This is an interesting question for the answer is both yes and no! Twisting of the lumbar spine is very dangerous and is linked to many painful back injuries with the most common being a disc tear, but rotation of the thoracic spine and the hips is not and is actually what the body needs. Twisting of the spine is another form of a herniated disc which is usually caused from bending poorly, whereas this is caused from repetitive poor rotation movements. If you think of the disc like an onion with several layers protecting a core in the middle. The outer disc is made of small rings of collagen, and these layers can separate from repetitively twisting the spine allowing the nucleus gel from the middle of the disc to find it’s way into the opening between the two layers causing extreme pain and a very lengthy rehabilitation plan. But does this mean we should stop all twisting for fear of this injury? Many experts will tell you yes. But if this were true you would see no tennis players, golfers, baseball, hockey and we would never be able to vacuum our floor! What this really means is you need to stop twisting the lumbar spine and learn how to use the thoracic spine and hips to do the work. Trying to stop yourself using any rotational movement is pure stupidity and to be honest almost impossible, even walking uses rotation. You will have to stiffen up like a robot to stop any type of twisting. What you need to learn is how to rotate correctly and what movements and exercises to avoid.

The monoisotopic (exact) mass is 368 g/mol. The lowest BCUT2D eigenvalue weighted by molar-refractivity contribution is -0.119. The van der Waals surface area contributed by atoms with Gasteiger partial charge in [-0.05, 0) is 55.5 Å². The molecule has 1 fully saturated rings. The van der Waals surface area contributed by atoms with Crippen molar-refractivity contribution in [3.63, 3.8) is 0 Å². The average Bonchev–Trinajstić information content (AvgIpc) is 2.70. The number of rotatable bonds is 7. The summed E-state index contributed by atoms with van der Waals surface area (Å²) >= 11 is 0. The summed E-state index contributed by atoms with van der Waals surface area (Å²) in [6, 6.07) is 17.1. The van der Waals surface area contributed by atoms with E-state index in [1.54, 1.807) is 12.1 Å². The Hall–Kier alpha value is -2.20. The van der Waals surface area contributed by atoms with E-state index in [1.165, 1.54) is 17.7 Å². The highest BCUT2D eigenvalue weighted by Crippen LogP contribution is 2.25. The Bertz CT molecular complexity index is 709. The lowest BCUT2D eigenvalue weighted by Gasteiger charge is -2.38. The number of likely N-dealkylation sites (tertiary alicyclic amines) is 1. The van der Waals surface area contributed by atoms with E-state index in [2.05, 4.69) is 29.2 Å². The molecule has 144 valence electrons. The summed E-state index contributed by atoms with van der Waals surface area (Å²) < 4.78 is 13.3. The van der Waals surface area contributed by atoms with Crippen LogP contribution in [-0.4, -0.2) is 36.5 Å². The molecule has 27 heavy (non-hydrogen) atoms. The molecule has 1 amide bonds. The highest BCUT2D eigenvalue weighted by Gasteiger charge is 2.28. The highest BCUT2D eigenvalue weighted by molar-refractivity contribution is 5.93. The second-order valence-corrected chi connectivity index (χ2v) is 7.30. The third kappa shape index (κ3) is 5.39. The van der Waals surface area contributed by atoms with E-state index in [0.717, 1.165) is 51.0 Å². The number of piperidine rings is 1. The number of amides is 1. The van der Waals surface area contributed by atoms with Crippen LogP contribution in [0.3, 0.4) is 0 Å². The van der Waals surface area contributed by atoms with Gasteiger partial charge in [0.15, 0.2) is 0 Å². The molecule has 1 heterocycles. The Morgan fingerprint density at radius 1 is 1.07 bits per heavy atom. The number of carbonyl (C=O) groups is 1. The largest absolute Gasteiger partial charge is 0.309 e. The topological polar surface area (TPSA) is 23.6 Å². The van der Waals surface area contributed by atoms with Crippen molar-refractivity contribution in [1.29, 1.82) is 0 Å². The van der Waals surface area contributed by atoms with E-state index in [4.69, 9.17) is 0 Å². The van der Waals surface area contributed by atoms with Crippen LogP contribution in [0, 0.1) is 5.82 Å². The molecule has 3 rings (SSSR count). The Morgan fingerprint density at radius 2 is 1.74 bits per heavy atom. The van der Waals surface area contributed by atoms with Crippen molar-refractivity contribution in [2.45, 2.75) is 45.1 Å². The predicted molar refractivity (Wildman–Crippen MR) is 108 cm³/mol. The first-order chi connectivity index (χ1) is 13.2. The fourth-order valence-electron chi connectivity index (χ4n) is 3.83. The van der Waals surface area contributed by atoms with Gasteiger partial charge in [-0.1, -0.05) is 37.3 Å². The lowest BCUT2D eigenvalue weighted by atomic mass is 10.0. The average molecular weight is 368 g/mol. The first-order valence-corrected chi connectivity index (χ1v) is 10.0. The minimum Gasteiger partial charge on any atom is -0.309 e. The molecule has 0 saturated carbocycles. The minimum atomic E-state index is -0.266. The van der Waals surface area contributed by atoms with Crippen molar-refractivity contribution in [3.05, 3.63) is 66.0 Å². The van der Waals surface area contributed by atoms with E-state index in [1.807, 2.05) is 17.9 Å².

There are several things you must understand about rotation to ensure you get this right.